What our youth should ASPIRE TO BE

What is it that a youngster should aspire to be?
And how should he or she identify his or her true aspiration?
The youth today is ambitious, and the opportunities are limitless. The 21st century has opened up hundreds of new vistas for the youngsters, offering them many new and satisfying career choices. But in spite of this many a times I find them confused. As a result they go to counsellors and career consultants, who make them, go through a number of aptitude tests. But when the choices have been made by the youth about the career path they desire to tread, mostly I see them reconsidering their choices, as they feel that they have made the wrong choice. It is worth pointing out here that though many counsellors are very helpful and offer a sound advice to the students, a number of times these counsellors are nothing more than stooges or paid agents of some private institutes or universities. So the very purpose of these flashy but flimsy counselling exercises and tests is nothing more than an eye wash with the real purpose of convincing the young students to join one of the courses, offered by the institutes which have commissioned these counsellors. To further convince the gullible youngsters of the authenticity of these courses they are assured of a promising and a lucrative placement, after the completion of their courses, through the in house placement cells of these institutes. Students are all the more convinced when they find that the huge amount of fee that they have to pay to these institutes can be financed from well established and well known banks or financial institutes, which adds further credibility to these courses. So it all seems neatly laid out for them.

Their dreams are shattered and all hopes seem in vain, only when they realise that the kind of job they will actually be able to bag after finishing their studies, in these so called esteemed institutes, with huge buildings and flashy advertisements, will not even be good enough for them to enable them to pay back their study loans. Young students thus become sacrificial goats of this vicious game making them lose a few lakh rupees, and a few years of their precious youth, whereas turning the owners of these institutes in to neo rich prosperous snobs. The students are the real losers in the long run. This situation ends up in sadness and depression for the youth and sometimes even culminates in tragic suicides. Many of these misled students take to crime under intense financial pressures.
The issue is serious and the situation is alarming. The question here is what went wrong and where? The answer lies in attitudinal flaws in the minds of the students and their parents and their timely correction.
I remember a story. Once upon a time there was a monk who also was an accomplished sculptor. He wanted to teach his young students the importance of visualising, realising, seeing and perceiving clearly as to what they wanted to be, or what they wanted to accomplish in their lives. So he asked for a big stone to be brought in to the monastery and got it placed in a hall where he began to carve a statue out of that stone. Alone in a room with a large but shapeless piece of stone, he began to chisel away small chips off that stone. As was expected his young students got curious and came peeping into the hall. They saw the monk working on that stone and asked,” Master what is it that you are making?” The Master said, “I am not making any thing. There is some thing in this stone already and I am only trying to get it out.” The youngsters wondered and said,” Master, we don’t see any thing in there. It’s just a huge stone.” The master as he chiseled and chipped away at the great piece of marble said, “My dear children, I can see it. You are welcome in here only after a month now.”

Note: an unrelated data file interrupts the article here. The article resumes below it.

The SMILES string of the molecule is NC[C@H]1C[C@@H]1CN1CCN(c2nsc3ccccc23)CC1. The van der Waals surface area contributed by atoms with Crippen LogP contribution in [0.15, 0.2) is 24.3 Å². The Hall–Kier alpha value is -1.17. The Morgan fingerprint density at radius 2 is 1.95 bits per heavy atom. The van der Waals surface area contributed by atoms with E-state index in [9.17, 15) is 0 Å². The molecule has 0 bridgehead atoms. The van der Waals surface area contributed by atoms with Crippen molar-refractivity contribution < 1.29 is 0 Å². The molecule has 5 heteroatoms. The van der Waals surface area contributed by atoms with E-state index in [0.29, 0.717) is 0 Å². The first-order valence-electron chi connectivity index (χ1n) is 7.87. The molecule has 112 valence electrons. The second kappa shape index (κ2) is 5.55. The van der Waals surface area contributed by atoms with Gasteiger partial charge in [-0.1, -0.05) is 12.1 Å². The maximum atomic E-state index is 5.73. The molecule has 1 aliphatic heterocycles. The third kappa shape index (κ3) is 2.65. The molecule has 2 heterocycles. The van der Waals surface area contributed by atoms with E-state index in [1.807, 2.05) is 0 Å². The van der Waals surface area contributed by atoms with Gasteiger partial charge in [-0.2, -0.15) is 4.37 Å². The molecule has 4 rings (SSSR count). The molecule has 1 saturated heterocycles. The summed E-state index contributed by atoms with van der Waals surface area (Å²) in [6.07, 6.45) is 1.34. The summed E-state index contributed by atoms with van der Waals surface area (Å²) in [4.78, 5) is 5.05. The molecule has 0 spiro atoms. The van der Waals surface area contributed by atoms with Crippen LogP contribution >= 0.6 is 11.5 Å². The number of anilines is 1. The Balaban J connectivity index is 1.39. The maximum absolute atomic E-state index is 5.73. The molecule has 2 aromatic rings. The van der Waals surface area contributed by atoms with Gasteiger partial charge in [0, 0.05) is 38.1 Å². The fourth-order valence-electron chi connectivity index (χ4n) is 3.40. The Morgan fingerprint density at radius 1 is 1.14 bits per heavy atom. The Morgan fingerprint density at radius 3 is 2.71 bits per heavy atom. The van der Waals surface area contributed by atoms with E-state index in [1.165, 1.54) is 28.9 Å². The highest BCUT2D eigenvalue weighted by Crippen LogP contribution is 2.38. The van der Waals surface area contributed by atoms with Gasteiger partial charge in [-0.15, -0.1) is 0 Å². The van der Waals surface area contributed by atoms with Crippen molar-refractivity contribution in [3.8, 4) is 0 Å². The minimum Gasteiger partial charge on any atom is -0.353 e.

After a month when the kids came in to see the stone, they were surprised to see a beautiful stone lion in the hall. They all clapped out of joy and that is when the Master spoke. What he said is very relevant for all the young people in this world. The Master said,” Dear children, we all are like a rough stone but inside we all have our unique desires, strengths, weaknesses and so on. The moment we see them clearly we can recognize the true self inside us and know what we are, a lion, a horse, a fairy or an elf. Once we can see that image clearly in our mind we just need to do the needful chiseling or some patch work here and there to turn our unchiselled selves in to beautiful people that we all are, just like this lion hidden in the rough stone.” The problem with our youth is they are not getting this kind of guidance at the right age. What the children in this story innocently observed was that their Guru had to "see" the lion before he could begin carving the statue out of the rough stone. The children in fact witnessed a vision being brought to life. The lion in that block of stone had to be released. Once he had been "seen" inside of that block of stone it was possible to "see" how to "get" him out.
The critical element for any success is vision. The first thing that our parents and teachers at school level must do is, to stimulate and encourage children to visualize, and slowly reach a stage, where as youth they have a clear vision of themselves and their surroundings in light of their own strengths and weaknesses vis-à-vis the opportunities and threats that their environment offers.
This alone if done well and at the right time shall ensure, that the youngsters choose the professions of their true calling, and live fulfilled lives as individuals and healthy members of a healthy society.
Balwant Gurunay.

Doris Day singing Que Sera Sera click this link.http://www.youtube.com/watch?v=xZbKHDPPrrc

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